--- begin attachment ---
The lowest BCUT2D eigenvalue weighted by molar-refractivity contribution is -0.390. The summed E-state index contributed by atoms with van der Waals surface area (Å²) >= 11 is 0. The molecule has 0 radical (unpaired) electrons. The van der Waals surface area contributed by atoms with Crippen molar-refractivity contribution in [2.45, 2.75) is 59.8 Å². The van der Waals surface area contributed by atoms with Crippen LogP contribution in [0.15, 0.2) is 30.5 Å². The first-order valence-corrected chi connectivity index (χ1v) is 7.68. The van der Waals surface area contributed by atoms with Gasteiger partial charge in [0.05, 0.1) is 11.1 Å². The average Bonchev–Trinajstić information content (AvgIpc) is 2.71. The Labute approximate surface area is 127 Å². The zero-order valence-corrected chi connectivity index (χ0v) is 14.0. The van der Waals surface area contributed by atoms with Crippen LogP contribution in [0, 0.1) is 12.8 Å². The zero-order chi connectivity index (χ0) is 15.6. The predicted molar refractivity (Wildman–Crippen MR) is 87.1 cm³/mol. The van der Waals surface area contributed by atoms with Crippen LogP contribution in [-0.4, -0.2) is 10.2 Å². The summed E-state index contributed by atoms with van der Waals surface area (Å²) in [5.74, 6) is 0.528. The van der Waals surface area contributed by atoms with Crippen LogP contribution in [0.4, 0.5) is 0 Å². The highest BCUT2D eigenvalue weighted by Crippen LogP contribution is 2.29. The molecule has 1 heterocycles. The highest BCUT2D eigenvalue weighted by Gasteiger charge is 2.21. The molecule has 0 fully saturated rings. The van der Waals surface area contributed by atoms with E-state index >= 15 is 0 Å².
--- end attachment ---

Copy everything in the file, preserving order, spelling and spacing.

The lowest BCUT2D eigenvalue weighted by molar-refractivity contribution is -0.390. The summed E-state index contributed by atoms with van der Waals surface area (Å²) >= 11 is 0. The molecule has 0 radical (unpaired) electrons. The van der Waals surface area contributed by atoms with Crippen molar-refractivity contribution in [2.45, 2.75) is 59.8 Å². The van der Waals surface area contributed by atoms with Crippen LogP contribution in [0.15, 0.2) is 30.5 Å². The first-order valence-corrected chi connectivity index (χ1v) is 7.68. The van der Waals surface area contributed by atoms with Gasteiger partial charge in [0.05, 0.1) is 11.1 Å². The average Bonchev–Trinajstić information content (AvgIpc) is 2.71. The Labute approximate surface area is 127 Å². The zero-order valence-corrected chi connectivity index (χ0v) is 14.0. The van der Waals surface area contributed by atoms with Crippen LogP contribution in [0, 0.1) is 12.8 Å². The zero-order chi connectivity index (χ0) is 15.6. The predicted molar refractivity (Wildman–Crippen MR) is 87.1 cm³/mol. The van der Waals surface area contributed by atoms with Crippen LogP contribution in [-0.4, -0.2) is 10.2 Å². The summed E-state index contributed by atoms with van der Waals surface area (Å²) in [5.74, 6) is 0.528. The van der Waals surface area contributed by atoms with Crippen LogP contribution in [0.4, 0.5) is 0 Å². The highest BCUT2D eigenvalue weighted by Crippen LogP contribution is 2.29. The molecule has 1 heterocycles. The highest BCUT2D eigenvalue weighted by Gasteiger charge is 2.21. The molecule has 0 fully saturated rings. The van der Waals surface area contributed by atoms with E-state index >= 15 is 0 Å².